Essay about Queen Elizabeth I; a Powerful Ruler in England

2784 Words Feb 27th, 2011 12 Pages
Brittany Fleetwood
Barbara Whitehead
History 111
6 May 2010
Queen Elizabeth I: A Powerful Ruler in History While there was no law in Tudor England preventing appointment of a woman on the throne, the ruling of a woman was considered unfavorable. Women were not normally held high in command because it was believed that women could not rule well. During a time where the role of women was contained, Elizabeth I of England proved her power and remained the only unmarried queen in England’s history. She reined England from 1558 to 1603 and has become the symbol of an age, a symbol of the power of a woman who strived to govern. Queen Elizabeth I, the Virgin Queen, is one of the most important rulers of English history by winning the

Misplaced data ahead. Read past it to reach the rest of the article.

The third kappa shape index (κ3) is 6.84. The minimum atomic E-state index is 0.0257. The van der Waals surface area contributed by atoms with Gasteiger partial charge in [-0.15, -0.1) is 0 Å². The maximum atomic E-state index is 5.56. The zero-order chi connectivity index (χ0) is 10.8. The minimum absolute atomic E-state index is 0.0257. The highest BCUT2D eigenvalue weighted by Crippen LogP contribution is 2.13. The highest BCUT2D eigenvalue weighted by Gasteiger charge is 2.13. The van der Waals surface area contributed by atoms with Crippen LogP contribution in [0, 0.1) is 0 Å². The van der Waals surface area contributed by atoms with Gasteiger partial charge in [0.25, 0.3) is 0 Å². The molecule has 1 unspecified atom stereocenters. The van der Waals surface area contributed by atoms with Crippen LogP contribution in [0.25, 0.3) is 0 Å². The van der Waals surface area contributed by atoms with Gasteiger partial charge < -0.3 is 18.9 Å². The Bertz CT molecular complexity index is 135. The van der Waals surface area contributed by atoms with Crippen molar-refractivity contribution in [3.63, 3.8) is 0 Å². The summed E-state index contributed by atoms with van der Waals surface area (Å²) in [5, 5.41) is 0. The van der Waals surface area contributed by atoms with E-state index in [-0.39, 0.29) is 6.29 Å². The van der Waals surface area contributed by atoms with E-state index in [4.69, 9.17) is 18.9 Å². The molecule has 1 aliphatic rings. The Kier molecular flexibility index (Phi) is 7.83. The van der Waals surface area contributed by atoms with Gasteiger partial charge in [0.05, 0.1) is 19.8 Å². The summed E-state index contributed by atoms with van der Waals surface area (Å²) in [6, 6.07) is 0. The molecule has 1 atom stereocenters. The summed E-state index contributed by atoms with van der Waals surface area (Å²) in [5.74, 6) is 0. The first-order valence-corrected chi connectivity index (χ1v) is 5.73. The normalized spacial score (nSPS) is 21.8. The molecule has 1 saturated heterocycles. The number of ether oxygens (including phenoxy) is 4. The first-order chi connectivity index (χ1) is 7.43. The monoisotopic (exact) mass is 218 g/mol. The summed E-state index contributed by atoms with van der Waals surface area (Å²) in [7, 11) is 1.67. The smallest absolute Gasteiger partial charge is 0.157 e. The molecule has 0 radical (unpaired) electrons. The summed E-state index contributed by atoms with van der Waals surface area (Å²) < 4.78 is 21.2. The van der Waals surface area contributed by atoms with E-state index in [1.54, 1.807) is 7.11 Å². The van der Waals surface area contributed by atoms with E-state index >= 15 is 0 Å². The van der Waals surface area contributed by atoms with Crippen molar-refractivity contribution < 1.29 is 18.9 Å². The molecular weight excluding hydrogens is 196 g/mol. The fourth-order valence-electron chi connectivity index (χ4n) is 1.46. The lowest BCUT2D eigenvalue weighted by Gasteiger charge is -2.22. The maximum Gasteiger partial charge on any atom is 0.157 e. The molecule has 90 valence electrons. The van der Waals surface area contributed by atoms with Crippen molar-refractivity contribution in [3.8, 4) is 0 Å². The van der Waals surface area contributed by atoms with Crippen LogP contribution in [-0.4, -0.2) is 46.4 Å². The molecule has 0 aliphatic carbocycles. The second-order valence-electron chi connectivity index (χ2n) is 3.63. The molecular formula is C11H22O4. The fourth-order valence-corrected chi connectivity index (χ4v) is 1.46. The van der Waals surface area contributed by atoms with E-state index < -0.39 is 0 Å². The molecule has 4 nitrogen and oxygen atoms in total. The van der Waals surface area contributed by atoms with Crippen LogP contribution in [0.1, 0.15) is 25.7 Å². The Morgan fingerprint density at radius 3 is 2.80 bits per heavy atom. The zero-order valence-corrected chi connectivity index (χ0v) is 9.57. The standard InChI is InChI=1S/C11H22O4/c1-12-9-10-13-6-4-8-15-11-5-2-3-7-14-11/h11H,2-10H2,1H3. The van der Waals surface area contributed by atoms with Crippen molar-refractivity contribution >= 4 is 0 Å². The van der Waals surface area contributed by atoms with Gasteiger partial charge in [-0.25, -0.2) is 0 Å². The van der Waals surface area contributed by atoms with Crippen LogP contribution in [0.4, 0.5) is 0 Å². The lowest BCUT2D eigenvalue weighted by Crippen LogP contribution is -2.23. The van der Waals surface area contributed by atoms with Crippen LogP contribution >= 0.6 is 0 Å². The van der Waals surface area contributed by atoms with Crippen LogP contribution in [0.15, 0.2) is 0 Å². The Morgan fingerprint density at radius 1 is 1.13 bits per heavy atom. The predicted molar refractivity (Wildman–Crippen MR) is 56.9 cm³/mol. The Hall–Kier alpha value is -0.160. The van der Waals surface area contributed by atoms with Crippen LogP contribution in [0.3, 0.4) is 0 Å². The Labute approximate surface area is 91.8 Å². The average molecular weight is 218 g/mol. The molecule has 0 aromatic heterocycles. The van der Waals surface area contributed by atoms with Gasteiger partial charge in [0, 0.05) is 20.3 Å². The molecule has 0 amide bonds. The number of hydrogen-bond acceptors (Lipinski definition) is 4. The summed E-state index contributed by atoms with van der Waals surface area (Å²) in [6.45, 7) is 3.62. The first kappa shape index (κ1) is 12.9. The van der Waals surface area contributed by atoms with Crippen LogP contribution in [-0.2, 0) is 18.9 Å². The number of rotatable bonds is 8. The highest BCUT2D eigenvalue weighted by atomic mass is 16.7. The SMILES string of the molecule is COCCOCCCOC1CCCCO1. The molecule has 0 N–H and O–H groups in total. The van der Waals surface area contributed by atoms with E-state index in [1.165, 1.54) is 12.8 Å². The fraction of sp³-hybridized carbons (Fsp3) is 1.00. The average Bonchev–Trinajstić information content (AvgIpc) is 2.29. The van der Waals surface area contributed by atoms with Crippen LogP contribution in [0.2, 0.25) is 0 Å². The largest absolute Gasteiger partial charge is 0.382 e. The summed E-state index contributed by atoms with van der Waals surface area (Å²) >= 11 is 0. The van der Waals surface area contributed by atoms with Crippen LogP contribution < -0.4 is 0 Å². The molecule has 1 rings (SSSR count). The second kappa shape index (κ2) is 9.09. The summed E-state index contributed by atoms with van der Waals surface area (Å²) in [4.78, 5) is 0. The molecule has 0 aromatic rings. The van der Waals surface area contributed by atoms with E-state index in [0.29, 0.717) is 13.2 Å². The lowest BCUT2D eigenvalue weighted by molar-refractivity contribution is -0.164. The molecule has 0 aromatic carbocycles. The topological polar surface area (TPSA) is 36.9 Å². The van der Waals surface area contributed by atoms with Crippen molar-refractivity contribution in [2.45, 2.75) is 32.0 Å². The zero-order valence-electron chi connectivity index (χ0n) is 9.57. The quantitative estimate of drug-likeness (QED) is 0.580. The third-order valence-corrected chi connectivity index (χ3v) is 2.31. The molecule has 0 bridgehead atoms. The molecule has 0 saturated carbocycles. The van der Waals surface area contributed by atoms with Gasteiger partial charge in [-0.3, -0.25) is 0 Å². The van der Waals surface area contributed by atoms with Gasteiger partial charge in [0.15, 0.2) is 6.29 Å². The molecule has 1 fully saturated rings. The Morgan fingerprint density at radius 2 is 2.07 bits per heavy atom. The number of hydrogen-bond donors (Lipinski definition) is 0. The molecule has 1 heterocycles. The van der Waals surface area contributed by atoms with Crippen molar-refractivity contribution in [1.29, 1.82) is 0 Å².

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During her reign, Queen Mary persecuted Protestants and tried to reestablish Catholicism in England. Already, Mary was becoming unpopular in the eyes of the English. However, her reputation began a downward spiral. Mary and Elizabeth became very different especially in their religious views. A rival began and Mary, “For her, more particularly, it was above all important to have an heir who would exclude Elizabeth and secure the future of the Catholic faith in England.” This meant Mary needed to marry in a position where Elizabeth could not succeed the throne thus she looked to Prince Philip, the son of the emperor of Spain. Spain was the greatest power in Europe during this time, and the English believed this alliance would put the nation in the hands of the Spanish. Thomas Wyatt led a rebellion against Queen of Mary, and The Commons looked for an alternative with Edward Courtenay and if their plan proved true, “Elizabeth was to marry Courtenay and thus assure a native-born succession to the throne.” Ultimately, this would prevent a foreign power to the English throne. Wyatt wrote to both Elizabeth and Courtenay with his intentions of overthrowing the government in hopes that the two would be placed on the throne. Mary and her advisors intercepted the letter and questioned Elizabeth of treason. She was locked away and examined by the Council. Elizabeth wrote a letter to her

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